There have been a lot of things that have brought these sort of thoughts to mind.I recently heard a police officer bemoaning the culture after yelling at several people who did not understand the traffic directions he had given. He said, "We live in a society in which people want to be told what to do, but don't want to think about what they can do." I thought this was an astute observation, one which applies to almost every aspect of life. We want to be told how we should dress, how we should eat, and what movies we should watch. We are always looking for opinions, we are always looking to others. And yet we are looking to others in order to further ourselves. We want to know what the critics and our friends are saying so that we can show how sheik we are. But does that really matter? Do the things people tell us we should do get us anywhere? Where will we end up if all of us follow the crowd? Are we headed for a cliff? Like lemmings, will we leap off when everyone around us is? I hope not.
Now, I'm not trying to tell you to go do whatever you want. Social mores are there for a reason. I learned this a couple of years ago. (The semester before this blog started.) I do not need to rebel against tradition, just for the sake of rebellion. Some traditions are there in order to preserve order, to keep us from running off by ourselves and falling off a cliff.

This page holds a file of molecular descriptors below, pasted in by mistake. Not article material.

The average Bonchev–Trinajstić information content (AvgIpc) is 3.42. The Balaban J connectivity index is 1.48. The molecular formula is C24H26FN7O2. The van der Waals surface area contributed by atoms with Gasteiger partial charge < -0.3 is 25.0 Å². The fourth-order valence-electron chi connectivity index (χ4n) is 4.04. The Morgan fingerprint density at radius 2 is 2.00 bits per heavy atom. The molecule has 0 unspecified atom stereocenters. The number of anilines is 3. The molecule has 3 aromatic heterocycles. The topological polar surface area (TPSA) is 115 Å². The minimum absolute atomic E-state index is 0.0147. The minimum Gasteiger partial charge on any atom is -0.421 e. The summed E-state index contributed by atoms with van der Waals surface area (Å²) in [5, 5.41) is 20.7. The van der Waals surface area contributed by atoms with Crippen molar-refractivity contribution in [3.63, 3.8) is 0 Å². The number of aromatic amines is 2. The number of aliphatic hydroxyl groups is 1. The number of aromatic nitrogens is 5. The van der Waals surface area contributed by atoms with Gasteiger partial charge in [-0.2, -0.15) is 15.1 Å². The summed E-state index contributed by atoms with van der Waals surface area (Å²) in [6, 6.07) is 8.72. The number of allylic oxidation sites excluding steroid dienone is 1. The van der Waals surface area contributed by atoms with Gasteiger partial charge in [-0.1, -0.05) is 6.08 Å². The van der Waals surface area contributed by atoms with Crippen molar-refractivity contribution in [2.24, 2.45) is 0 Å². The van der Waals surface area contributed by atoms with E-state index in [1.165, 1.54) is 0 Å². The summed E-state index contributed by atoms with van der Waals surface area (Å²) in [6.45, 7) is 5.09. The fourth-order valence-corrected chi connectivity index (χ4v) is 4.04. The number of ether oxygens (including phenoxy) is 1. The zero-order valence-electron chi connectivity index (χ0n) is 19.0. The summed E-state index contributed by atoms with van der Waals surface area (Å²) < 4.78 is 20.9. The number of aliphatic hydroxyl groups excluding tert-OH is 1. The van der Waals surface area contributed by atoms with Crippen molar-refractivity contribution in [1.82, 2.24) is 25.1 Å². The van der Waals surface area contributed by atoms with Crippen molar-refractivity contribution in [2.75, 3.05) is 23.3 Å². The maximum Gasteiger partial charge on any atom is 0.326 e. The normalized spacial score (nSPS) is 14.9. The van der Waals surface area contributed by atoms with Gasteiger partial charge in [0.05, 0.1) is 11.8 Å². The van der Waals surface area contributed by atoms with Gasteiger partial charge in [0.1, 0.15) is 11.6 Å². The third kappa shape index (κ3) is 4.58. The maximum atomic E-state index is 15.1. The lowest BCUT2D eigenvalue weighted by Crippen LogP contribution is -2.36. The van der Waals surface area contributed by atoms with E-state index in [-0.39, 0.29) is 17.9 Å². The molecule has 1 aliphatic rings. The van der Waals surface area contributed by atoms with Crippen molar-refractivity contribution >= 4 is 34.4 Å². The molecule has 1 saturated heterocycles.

What I am suggesting is that we think before we follow the faceless crowd. Jesus, in His "High Priestly Prayer" in John 17 says, "I have given them Your word; and the world has hated them, because they are not of the world, even as I am not of the world. I do not ask You to take them out of the world, but to keep them from the evil one. They are not of the world, even as I am not of the world." We, as Christians are not to be like the rest of the world, so why should we look to them for our culture? Paul, likewise, admonishes: "And do not be conformed to this world, but be transformed by the renewing of your mind, so that you may prove what the will of God is, that which is good and acceptable and perfect." The way we think should be different.
The other day, my brother showed this video. The kid here, Jacob Barnett, has asperger's syndrome and is fourteen years old. He is on track to disprove Einsteinian astrophysics. His advice at the very end of the video caught my attention. (Here's a quote if you don't have time to watch the video:
Stop learning and start thinking. You guys have a passion out there, and you all know what it is. So I want you to think about that field instead of learning in that field. And, instead of being a student of that field, be the field.
His advice is interesting because I see in it Biblical principals. The writer of Hebrews chastises his audience for similar reasons:
Concerning him we have much to say, and it is hard to explain, since you have become dull of hearing. For though by this time you ought to be teachers, you have need again for someone to teach you the elementary principles of the oracles of God, and you have come to need milk and not solid food. For everyone who partakes only of milk is not accustomed to the word of righteousness, for he is an infant. But solid food is for the mature, who because of practice have their senses trained to discern good and evil.